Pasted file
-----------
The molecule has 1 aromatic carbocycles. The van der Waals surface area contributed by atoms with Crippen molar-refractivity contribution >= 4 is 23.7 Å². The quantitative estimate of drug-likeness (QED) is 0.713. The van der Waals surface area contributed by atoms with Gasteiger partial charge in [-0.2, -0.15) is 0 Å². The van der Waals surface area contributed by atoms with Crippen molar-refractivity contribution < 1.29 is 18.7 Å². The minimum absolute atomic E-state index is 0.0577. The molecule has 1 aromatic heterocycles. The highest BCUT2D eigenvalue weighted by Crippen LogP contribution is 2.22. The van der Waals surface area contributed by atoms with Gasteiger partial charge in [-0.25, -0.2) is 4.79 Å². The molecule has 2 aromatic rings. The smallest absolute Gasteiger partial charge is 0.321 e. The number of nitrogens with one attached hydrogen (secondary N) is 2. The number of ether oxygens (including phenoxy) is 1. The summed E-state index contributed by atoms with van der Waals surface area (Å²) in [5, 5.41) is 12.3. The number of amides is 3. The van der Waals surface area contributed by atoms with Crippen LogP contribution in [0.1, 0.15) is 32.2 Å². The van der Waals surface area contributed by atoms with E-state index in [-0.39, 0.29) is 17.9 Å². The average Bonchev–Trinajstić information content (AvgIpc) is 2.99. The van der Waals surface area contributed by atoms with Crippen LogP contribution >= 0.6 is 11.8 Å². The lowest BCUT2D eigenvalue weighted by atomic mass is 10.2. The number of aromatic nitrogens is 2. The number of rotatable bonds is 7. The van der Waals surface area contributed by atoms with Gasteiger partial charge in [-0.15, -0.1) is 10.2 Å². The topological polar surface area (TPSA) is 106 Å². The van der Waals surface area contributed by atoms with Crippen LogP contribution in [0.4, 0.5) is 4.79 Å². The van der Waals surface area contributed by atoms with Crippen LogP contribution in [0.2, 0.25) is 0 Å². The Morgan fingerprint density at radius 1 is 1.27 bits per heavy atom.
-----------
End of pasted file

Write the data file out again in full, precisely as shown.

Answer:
The molecule has 1 aromatic carbocycles. The van der Waals surface area contributed by atoms with Crippen molar-refractivity contribution >= 4 is 23.7 Å². The quantitative estimate of drug-likeness (QED) is 0.713. The van der Waals surface area contributed by atoms with Gasteiger partial charge in [-0.2, -0.15) is 0 Å². The van der Waals surface area contributed by atoms with Crippen molar-refractivity contribution < 1.29 is 18.7 Å². The minimum absolute atomic E-state index is 0.0577. The molecule has 1 aromatic heterocycles. The highest BCUT2D eigenvalue weighted by Crippen LogP contribution is 2.22. The van der Waals surface area contributed by atoms with Gasteiger partial charge in [-0.25, -0.2) is 4.79 Å². The molecule has 2 aromatic rings. The smallest absolute Gasteiger partial charge is 0.321 e. The number of nitrogens with one attached hydrogen (secondary N) is 2. The number of ether oxygens (including phenoxy) is 1. The summed E-state index contributed by atoms with van der Waals surface area (Å²) in [5, 5.41) is 12.3. The number of amides is 3. The van der Waals surface area contributed by atoms with Crippen LogP contribution in [0.1, 0.15) is 32.2 Å². The van der Waals surface area contributed by atoms with E-state index in [-0.39, 0.29) is 17.9 Å². The average Bonchev–Trinajstić information content (AvgIpc) is 2.99. The van der Waals surface area contributed by atoms with Crippen LogP contribution >= 0.6 is 11.8 Å². The lowest BCUT2D eigenvalue weighted by atomic mass is 10.2. The number of aromatic nitrogens is 2. The number of rotatable bonds is 7. The van der Waals surface area contributed by atoms with Gasteiger partial charge in [-0.15, -0.1) is 10.2 Å². The topological polar surface area (TPSA) is 106 Å². The van der Waals surface area contributed by atoms with Crippen LogP contribution in [0.4, 0.5) is 4.79 Å². The van der Waals surface area contributed by atoms with Crippen LogP contribution in [0.2, 0.25) is 0 Å². The Morgan fingerprint density at radius 1 is 1.27 bits per heavy atom.